- Make final orders for certain types of applications; and/or
- Set a date for a final hearing.
The Duty List also provides you with an opportunity to define the issues that are in dispute and, if possible, reach an agreement. Enforcement hearing – allows a person is owed money (i.e. the payee) to obtain information about the financial situation of the person who owes the money (i.e. the payer).
Enforcement order – an order made by a court to make a party or person comply with (i.e. “follow”) an order.
Ex parte hearing – a hearing where one party is not present and has not been given notice of the application before the court; usually reserved for urgent cases.
Family consultant – a psychologist and/or social worker who specialises in child and family issues that may occur after separation and divorce.
Family Dispute Resolution – a process whereby a Family Dispute Resolution Practitioner assists people to resolve some or all of their disputes with each other following separation and/or divorce.
Family Law Act 1975 (‘the Act’) – the law in Australia which covers family law matters.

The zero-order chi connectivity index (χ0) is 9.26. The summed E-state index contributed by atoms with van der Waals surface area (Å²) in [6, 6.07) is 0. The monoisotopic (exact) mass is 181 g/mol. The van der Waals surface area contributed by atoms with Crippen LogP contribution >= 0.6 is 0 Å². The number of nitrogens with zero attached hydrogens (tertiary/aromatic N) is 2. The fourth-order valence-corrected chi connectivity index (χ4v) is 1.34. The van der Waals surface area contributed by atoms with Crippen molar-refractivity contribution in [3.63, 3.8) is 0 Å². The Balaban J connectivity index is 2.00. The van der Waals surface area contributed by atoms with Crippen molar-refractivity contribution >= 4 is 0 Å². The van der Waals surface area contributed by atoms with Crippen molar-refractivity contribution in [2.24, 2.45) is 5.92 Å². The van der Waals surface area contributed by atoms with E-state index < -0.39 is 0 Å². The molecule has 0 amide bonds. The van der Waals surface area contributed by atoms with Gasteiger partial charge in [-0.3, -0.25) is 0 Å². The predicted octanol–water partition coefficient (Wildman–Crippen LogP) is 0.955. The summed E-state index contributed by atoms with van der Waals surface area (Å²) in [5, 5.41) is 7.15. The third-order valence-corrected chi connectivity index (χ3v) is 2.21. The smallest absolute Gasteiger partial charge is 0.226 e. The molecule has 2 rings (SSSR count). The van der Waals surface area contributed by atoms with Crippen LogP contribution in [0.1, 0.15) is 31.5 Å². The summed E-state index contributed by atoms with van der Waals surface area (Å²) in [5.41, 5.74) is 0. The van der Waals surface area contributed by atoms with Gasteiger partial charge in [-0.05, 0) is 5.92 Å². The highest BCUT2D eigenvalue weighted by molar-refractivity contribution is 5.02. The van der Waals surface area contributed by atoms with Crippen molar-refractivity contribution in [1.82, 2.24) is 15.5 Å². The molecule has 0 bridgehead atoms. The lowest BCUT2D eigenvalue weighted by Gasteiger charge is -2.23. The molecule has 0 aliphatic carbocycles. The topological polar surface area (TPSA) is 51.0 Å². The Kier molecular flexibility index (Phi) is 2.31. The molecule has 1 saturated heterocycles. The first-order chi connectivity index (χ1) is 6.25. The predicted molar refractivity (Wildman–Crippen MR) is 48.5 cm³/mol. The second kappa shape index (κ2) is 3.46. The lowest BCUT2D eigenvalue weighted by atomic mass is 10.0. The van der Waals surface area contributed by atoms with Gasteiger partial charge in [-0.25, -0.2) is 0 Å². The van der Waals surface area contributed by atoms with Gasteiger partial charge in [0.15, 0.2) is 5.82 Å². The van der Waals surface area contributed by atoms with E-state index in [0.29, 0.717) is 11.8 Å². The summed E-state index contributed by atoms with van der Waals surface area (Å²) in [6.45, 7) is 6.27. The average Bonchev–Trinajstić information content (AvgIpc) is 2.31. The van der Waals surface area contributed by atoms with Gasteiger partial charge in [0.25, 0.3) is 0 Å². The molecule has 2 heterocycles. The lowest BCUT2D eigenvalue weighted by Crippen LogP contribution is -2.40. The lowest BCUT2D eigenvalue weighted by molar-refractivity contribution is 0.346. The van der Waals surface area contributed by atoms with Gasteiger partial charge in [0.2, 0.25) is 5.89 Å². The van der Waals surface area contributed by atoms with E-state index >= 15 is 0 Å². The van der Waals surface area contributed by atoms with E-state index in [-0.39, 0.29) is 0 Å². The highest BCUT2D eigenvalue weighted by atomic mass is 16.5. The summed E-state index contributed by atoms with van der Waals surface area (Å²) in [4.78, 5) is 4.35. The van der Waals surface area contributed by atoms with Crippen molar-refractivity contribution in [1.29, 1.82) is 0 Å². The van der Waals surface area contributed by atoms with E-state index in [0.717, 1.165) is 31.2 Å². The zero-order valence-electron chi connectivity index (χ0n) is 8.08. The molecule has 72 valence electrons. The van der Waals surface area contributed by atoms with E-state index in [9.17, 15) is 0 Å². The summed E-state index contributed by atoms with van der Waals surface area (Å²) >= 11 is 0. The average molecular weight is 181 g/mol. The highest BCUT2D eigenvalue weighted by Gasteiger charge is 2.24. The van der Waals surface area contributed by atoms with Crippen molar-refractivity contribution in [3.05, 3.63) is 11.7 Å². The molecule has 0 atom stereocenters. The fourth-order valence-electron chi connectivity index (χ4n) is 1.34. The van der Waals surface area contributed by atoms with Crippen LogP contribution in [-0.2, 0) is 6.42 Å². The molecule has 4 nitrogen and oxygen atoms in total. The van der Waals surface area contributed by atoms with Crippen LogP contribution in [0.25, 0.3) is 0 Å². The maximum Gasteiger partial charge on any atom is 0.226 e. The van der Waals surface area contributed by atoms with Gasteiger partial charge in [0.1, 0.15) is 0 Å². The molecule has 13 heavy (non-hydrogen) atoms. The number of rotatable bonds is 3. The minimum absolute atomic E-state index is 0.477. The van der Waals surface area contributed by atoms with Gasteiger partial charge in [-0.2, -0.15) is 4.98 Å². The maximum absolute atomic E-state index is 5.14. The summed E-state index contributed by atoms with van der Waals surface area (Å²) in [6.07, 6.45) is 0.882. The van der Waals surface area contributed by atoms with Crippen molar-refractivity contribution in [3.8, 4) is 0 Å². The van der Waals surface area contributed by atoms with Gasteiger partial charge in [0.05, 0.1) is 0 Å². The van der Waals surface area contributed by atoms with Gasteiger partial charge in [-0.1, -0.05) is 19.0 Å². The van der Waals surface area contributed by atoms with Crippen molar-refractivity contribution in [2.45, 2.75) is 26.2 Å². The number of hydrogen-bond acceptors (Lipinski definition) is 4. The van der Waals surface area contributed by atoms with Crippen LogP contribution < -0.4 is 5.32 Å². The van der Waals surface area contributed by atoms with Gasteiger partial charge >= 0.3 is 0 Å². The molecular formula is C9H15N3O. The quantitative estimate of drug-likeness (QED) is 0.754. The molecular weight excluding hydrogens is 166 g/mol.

Family Law Courts – comprise the Family Court of Australia and the Federal Circuit Court of Australia.
Family law registry – a public area at a Family Law Court where people can obtain information about the court and its processes and where parties file documents in relation to their case.
Family Report – a written assessment of a family by a family consultant. A Family Report is prepared to assist a court to make a decision in a case about children.
Family violence – For the purposes of the Family Law Act 1975, family violence means violent, threatening or other behaviour by a person that coerces or controls a member of the person’s family (the family member), or causes the family member to be fearful. A child is exposed to family violence if the child sees or hears family violence or is otherwise exposed to family violence. Family violence may also amount to child abuse in some circumstances. Other examples of behaviour that may constitute family violence include (but are not limited to):
- An assault (including sexual or other sexually abusive behaviour);
- Repeated derogatory taunts;
- Intentionally damaging or destroying property;
- Intentionally causing death or injury to an animal;
- Unreasonably denying the family member the financial autonomy that he or she would otherwise have had;
- Unreasonably withholding financial support needed to meet the reasonable living expenses of the family member, or his or her child, at a time when the family member is entirely or predominantly dependent on the person for financial support;
- Preventing the family member from making or keeping connections with his or her family, friends or culture; or
- Unlawfully depriving the family member, or any member of the family member’s family, of his or her liberty.
Family violence order – an order (including an interim order) made under a prescribed law of a State or Territory to protect a person from family violence.